Just as the success of the original "Iron Man" movie came to heavily influence the character's depiction in comics at the time, so does "Secret Avengers" #1, an Avengers book by Nick Spencer and Luke Ross, seems to be almost directly riffing off Joss Whedon's "The Avengers," right down to calling its lead story "Budapest." To be honest, it comes not a moment too soon. (If anything it's even a bit late to the party -- this probably would've been a really good book to have on shelves some 6-8 months ago.)
Timing aside, the debut series issue is pretty good. Better than pretty good. Pretty great. The cast for this issue is essentially the movie version of S.H.I.E.L.D.: Hawkeye, Black Widow, Nick Fury (Jr.), Maria Hill and Agent Coulson. Coulson has finally been turned into Clark Gregg, courtesy of Ross' artwork, and even Black Widow gets a Scarlett Johannson-esque makeover -- neither change is bad, serving to make the cast a more comfortable fit with one another.
The concept behind "Secret Avengers" makes the heroes on the team get their memories deleted after each mission to maintain deniability. Why they would agree to a memory-altering procedure is the subject of at least one mystery, and the logic of it is addressed within the opening scenes of the story. Whether it's a good idea for Hawkeye and Black Widow to trust S.H.I.E.L.D. is tested in the closing scenes. It's compelling stuff. The plot hangs on simple but effective mysteries.
The tone of the book is far more in line with Ed Brubaker's original "Secret Avengers" than Rick Remender's recent series-closing run. Between Spencer's premise and Ross' noir-esque use of shade, things go even further into espionage, while the focus on highly-skilled humans rather than super-powered individuals gives it a unique feel in the Marvel Universe.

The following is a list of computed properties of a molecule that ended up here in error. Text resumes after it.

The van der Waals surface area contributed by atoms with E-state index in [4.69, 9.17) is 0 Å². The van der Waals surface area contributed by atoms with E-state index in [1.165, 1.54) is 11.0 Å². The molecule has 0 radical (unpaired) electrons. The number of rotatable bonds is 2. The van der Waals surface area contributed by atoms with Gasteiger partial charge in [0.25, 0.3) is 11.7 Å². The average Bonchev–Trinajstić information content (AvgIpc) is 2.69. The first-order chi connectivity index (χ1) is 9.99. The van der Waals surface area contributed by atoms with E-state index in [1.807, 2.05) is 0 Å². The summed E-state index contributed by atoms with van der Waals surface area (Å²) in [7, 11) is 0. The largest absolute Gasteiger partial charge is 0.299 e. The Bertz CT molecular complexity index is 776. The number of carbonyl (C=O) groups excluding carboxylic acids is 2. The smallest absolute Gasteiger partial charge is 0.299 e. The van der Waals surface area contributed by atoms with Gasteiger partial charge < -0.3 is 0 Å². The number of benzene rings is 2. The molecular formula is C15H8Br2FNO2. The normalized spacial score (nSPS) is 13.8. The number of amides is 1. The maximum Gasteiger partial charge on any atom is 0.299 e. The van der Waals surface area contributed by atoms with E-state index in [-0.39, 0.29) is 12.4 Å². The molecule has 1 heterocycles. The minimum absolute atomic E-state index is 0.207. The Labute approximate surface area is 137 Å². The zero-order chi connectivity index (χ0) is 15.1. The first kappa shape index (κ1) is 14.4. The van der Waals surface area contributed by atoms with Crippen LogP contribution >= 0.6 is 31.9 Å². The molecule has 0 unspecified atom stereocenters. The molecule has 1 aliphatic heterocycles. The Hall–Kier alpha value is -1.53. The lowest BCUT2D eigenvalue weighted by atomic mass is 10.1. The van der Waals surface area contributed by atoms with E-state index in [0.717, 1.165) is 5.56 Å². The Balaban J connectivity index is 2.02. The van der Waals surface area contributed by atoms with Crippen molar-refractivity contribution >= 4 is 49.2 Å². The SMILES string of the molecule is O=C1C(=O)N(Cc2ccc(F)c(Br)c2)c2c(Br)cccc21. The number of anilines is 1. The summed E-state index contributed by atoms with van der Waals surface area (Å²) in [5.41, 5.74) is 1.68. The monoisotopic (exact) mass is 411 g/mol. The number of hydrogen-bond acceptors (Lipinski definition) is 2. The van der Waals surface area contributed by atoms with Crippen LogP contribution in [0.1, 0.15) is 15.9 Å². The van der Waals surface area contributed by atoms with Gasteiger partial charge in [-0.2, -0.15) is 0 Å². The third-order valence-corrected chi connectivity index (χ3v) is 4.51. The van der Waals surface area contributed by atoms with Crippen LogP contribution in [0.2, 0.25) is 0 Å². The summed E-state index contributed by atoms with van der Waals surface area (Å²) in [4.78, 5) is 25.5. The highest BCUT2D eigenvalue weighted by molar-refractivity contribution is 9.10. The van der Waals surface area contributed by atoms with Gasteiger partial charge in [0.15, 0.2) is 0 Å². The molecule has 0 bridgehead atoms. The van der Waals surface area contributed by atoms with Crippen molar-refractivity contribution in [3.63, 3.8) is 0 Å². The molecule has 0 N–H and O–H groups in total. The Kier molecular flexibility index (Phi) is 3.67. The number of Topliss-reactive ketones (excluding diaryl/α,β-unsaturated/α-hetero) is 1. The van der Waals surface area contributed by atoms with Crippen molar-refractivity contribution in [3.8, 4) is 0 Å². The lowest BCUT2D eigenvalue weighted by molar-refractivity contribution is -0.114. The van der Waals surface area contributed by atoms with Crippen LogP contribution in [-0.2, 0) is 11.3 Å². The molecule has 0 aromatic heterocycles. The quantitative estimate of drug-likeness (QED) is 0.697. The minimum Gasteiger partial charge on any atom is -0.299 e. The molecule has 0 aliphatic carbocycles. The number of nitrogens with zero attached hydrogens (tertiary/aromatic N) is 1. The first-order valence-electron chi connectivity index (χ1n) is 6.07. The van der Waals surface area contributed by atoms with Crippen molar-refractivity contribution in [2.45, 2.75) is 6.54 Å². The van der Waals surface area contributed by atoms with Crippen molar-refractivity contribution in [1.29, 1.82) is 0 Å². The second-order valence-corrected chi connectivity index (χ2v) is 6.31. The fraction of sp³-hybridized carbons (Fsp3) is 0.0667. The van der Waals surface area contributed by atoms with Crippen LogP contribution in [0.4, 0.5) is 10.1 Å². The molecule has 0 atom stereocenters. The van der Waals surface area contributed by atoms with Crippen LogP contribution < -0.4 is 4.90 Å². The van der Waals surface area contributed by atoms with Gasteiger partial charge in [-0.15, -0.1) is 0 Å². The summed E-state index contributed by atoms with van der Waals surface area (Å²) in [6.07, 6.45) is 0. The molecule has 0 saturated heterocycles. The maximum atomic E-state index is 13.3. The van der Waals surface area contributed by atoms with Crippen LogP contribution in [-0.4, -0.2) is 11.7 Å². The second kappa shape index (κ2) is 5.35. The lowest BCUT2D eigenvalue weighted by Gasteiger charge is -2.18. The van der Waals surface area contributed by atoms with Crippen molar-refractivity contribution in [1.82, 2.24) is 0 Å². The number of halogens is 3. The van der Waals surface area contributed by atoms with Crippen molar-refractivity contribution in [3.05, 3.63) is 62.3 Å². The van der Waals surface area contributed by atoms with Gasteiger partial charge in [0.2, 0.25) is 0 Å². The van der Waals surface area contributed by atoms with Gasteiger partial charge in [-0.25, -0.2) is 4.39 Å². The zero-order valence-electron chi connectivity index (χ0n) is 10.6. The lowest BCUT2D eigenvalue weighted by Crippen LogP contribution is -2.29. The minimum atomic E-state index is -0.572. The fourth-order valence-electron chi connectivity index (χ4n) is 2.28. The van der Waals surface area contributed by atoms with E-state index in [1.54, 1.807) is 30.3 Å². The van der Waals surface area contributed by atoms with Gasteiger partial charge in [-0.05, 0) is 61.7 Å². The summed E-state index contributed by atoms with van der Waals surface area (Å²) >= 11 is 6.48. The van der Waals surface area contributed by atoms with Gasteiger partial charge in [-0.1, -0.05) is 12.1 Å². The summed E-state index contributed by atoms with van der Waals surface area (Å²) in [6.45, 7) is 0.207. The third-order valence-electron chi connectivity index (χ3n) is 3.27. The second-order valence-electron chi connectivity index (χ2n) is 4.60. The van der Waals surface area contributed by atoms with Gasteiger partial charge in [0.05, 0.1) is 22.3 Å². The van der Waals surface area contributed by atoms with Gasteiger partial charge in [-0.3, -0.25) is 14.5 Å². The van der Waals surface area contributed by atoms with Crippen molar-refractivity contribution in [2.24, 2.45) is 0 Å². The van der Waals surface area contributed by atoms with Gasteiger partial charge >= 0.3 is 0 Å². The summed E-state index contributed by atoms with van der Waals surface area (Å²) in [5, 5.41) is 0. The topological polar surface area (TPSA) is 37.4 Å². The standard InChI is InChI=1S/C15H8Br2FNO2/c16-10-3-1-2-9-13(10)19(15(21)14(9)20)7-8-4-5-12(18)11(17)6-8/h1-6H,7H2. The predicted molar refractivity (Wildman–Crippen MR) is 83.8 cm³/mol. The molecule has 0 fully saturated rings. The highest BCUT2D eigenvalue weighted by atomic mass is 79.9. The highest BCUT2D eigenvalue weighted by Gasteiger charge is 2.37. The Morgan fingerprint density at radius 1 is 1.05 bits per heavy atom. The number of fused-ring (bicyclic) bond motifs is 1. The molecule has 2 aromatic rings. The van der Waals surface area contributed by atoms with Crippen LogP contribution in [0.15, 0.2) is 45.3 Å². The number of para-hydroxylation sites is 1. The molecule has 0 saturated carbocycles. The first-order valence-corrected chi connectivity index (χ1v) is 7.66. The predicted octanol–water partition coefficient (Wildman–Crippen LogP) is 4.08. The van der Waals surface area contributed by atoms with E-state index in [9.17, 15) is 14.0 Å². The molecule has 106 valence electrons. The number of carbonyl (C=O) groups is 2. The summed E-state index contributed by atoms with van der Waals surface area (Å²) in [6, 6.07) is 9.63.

That said, it isn't all serious. Hawkeye is on rare wise-cracking form, while Fury has the deadpan cool of Samuel L. Jackson. The characters all have their own style and attitude nailed by Spencer and Ross, but you can see how they work as a team. Spencer's plotting creates an interesting tension, in that sometimes readers more than the characters, and sometimes the characters know more than the readers -- a device that prevents the secrecy that permeates the issue from becoming monotonous.
It's safe to say this isn't a hugely revolutionary story, but it's very well constructed, and takes an unusual premise and makes it work. At the same time, readers are left with questions that demand answers. That said, the best thing about the book is that it successfully merges the movie Avengers with their comic counterparts in more than roster. If anything's going to win "Secret Avengers" some new fans, it's that.